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by Jack B. Nibble
Friday, Aug. 01, 2003 at 6:23 AM
The biggest surge in defense spending since the Korean War era helped drive U.S.
economic growth ahead at a surprisingly brisk 2.4 percent annual clip in the second quarter, the Commerce Department said on Thursday.
Defense Spending Driving U.S. Economy
Thu July 31, 2003 10:23 AM ET
By Glenn Somerville
WASHINGTON (Reuters) - The biggest surge in defense
spending since the Korean War era helped drive U.S.
economic growth ahead at a surprisingly brisk 2.4
percent annual clip in the second quarter, the
Commerce Department said on Thursday.
The pickup in gross domestic product, or GDP, coupled
with a separate report showing a further decline in
new claims for unemployment benefits last week,
electrified financial markets as hopes grew that a
second-half revival was at hand.
The unexpectedly strong advance in GDP followed anemic
annual growth rates of 1.4 percent in each of the two
prior quarters. The second-quarter figures handily
surpassed Wall Street economists' forecasts for a 1.5
percent second-quarter expansion.
Separately, the Labor Department said the number of
new claims for unemployment benefits fell last week by
3,000 to a revised 388,000 -- the third straight
weekly decline and well below the psychologically
important 400,000 level.
Analysts said the data point to a fairly broad-based
economic strengthening, especially heartening with
Bush administration tax cuts forecast to add more
"It's a positive indication that the economy is
recovering and that it was improving at a somewhat
faster rate than initially expected during the second
quarter, and that it would be likely that the rate of
improvement would increase going forward as the tax
cuts begin to hit," said Joe Stocke, a managing
director of Stoneridge Investment Partners LLC.
Second-quarter GDP growth was the strongest since a 4
percent rate of increase in the third quarter last
"Growth in the second quarter was boosted by federal
defense spending, by business investment in plant and
equipment, and by consumer spending," Commerce noted.
Spending on defense, much of it to support the war in
Iraq, shot up at a 44.1 percent rate -- the strongest
since 110 percent in the third quarter of 1951 --
after falling 3.3 percent in the first three months of
Economist James Glassman of J.P. Morgan Chase in New
York said both GDP and lower jobless claims were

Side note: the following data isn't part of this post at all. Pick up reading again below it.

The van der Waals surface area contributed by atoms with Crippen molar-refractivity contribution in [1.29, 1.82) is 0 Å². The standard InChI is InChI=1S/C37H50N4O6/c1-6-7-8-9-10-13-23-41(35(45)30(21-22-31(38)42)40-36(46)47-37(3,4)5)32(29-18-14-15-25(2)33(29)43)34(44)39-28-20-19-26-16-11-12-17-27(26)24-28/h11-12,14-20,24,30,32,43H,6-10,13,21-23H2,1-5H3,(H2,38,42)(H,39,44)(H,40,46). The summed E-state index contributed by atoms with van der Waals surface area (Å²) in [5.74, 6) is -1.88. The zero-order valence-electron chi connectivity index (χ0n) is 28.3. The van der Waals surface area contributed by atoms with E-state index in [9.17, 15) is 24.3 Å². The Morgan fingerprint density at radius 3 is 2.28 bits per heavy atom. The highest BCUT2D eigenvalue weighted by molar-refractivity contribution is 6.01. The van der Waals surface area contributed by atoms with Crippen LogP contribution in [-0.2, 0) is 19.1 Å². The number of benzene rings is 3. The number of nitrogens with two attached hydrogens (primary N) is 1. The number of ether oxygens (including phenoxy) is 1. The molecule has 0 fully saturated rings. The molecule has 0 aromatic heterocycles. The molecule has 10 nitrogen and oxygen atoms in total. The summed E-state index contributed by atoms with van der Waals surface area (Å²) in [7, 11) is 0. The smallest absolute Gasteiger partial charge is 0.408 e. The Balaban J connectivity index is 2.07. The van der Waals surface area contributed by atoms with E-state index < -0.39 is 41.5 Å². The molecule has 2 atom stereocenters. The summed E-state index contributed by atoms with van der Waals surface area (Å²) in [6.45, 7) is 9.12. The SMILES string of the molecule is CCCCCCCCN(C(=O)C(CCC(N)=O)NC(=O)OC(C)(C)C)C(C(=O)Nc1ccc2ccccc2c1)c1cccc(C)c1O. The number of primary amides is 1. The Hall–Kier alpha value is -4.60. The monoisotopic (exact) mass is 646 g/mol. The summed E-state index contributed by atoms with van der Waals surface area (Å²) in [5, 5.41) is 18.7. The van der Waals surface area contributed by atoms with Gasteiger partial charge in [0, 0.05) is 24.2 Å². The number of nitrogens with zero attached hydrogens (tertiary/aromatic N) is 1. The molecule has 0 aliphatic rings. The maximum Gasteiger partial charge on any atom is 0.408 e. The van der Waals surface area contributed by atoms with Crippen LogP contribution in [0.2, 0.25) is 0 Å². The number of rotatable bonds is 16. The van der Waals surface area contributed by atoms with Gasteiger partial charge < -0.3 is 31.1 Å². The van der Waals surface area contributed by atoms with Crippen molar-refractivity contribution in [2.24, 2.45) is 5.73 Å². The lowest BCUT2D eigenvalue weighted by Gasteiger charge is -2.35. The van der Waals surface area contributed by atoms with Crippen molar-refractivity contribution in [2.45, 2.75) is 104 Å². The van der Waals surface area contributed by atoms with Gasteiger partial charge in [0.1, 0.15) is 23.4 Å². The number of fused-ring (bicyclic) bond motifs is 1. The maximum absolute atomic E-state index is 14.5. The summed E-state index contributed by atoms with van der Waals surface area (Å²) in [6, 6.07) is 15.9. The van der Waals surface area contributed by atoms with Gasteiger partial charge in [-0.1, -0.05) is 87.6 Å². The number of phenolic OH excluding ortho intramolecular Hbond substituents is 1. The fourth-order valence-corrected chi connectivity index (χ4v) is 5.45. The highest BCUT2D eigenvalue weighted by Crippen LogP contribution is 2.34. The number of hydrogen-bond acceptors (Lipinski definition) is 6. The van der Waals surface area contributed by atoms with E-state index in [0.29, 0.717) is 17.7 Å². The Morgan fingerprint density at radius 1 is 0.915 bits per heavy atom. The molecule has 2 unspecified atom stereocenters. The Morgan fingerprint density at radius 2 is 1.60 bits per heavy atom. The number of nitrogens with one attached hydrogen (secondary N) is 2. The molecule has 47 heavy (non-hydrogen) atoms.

"quite promising" in the sense of implying that
consumers and businesses saw better times ahead, even
if growth is still below what is needed to reduce the
"On GDP the trend is not impressive and no one was
expecting it to be impressive but the composition of
growth is, and it just reinforces the optimism about a
second-half pickup," Glassman said.
The dollar's value climbed against other major
currencies after the GDP data, in the apparent belief
a U.S. economic rebound will outstrip those in other
major regions and make U.S. investments relatively
On Wall Street, stock prices bounded higher on the
positive economic news, while bond prices tumbled in
expectation investors would find equities a better bet
for future gains.
Business investment, which has lagged during the slow
expansion from the 2001 recession, showed definite
signs of revival in the spring quarter.
Nonresidential spending -- the broadest category of
investment -- rose at a 6.9 percent annual rate in the
second quarter after decreasing 4.4 percent in the
first three months.
Consumer spending, which fuels two-thirds of national
economic activity, added to the second-quarter pace of
expansion. Spending, especially on new cars and other
costly durable goods, climbed to a 3.3 percent rate
from 2 percent in the first three months of the year
and was the strongest since a 4.2 percent increase in
the third quarter of last year.
CHEAP CREDIT HELPS
The Federal Reserve, which has cut U.S. short-term
interest rates to 45-year lows in a bid to spark a
stronger recovery, said on Wednesday it saw signs in
June and early July that a more vigorous pace of
growth was budding as manufacturing activity grew.
"Several districts noted increased optimism about
economic prospects in coming months," the U.S. central
bank said, adding it saw "nascent signs of a recovery"
among manufacturers, which have shed an estimated 2.6
million jobs since mid-2000.
Businesses reduced inventories at a .9 billion
annual rate in the second quarter after building them
up at rates of .8 billion in the first quarter and
.8 billion in the final three months last year.
Slimmed-down inventories generally are considered
promising for the future, since it means companies
must quickly ramp up production and potentially hire
more employees once stronger demand is firmly
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||Saturday, Aug. 02, 2003 at 12:52 PM
||Saturday, Aug. 02, 2003 at 1:02 PM
||Saturday, Aug. 02, 2003 at 3:11 PM
|ya sure, AA
||Sunday, Aug. 03, 2003 at 1:54 PM
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